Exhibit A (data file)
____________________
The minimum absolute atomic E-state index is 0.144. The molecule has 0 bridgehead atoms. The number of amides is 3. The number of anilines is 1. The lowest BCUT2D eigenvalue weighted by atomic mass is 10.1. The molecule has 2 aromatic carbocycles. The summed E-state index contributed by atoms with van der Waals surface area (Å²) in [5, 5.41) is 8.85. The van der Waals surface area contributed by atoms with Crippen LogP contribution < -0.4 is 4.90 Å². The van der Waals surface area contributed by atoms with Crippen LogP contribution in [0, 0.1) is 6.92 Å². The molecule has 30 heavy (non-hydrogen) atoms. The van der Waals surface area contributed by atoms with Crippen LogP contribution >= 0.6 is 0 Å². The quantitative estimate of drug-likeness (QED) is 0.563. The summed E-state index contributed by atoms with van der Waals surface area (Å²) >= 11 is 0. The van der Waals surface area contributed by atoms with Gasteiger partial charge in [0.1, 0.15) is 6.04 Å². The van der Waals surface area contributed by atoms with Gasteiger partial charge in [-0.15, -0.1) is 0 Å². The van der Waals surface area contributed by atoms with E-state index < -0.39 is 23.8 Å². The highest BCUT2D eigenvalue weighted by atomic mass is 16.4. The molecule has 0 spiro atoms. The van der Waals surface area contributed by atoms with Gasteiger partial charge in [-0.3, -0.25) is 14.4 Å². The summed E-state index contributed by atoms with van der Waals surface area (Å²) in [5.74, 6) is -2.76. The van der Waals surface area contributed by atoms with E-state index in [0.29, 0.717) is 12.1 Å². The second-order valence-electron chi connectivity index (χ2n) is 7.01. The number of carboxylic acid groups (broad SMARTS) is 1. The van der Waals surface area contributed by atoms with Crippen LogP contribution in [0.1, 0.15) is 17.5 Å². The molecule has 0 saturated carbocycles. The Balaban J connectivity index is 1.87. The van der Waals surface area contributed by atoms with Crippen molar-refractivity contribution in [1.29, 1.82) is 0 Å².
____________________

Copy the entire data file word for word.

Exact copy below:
The minimum absolute atomic E-state index is 0.144. The molecule has 0 bridgehead atoms. The number of amides is 3. The number of anilines is 1. The lowest BCUT2D eigenvalue weighted by atomic mass is 10.1. The molecule has 2 aromatic carbocycles. The summed E-state index contributed by atoms with van der Waals surface area (Å²) in [5, 5.41) is 8.85. The van der Waals surface area contributed by atoms with Crippen LogP contribution < -0.4 is 4.90 Å². The van der Waals surface area contributed by atoms with Crippen LogP contribution in [0, 0.1) is 6.92 Å². The molecule has 30 heavy (non-hydrogen) atoms. The van der Waals surface area contributed by atoms with Crippen LogP contribution >= 0.6 is 0 Å². The quantitative estimate of drug-likeness (QED) is 0.563. The summed E-state index contributed by atoms with van der Waals surface area (Å²) >= 11 is 0. The van der Waals surface area contributed by atoms with Gasteiger partial charge in [0.1, 0.15) is 6.04 Å². The van der Waals surface area contributed by atoms with Gasteiger partial charge in [-0.15, -0.1) is 0 Å². The van der Waals surface area contributed by atoms with E-state index < -0.39 is 23.8 Å². The highest BCUT2D eigenvalue weighted by atomic mass is 16.4. The molecule has 0 spiro atoms. The van der Waals surface area contributed by atoms with Gasteiger partial charge in [-0.3, -0.25) is 14.4 Å². The summed E-state index contributed by atoms with van der Waals surface area (Å²) in [5.74, 6) is -2.76. The van der Waals surface area contributed by atoms with E-state index in [0.29, 0.717) is 12.1 Å². The second-order valence-electron chi connectivity index (χ2n) is 7.01. The number of carboxylic acid groups (broad SMARTS) is 1. The van der Waals surface area contributed by atoms with Crippen LogP contribution in [0.1, 0.15) is 17.5 Å². The molecule has 0 saturated carbocycles. The Balaban J connectivity index is 1.87. The van der Waals surface area contributed by atoms with Crippen molar-refractivity contribution in [1.29, 1.82) is 0 Å².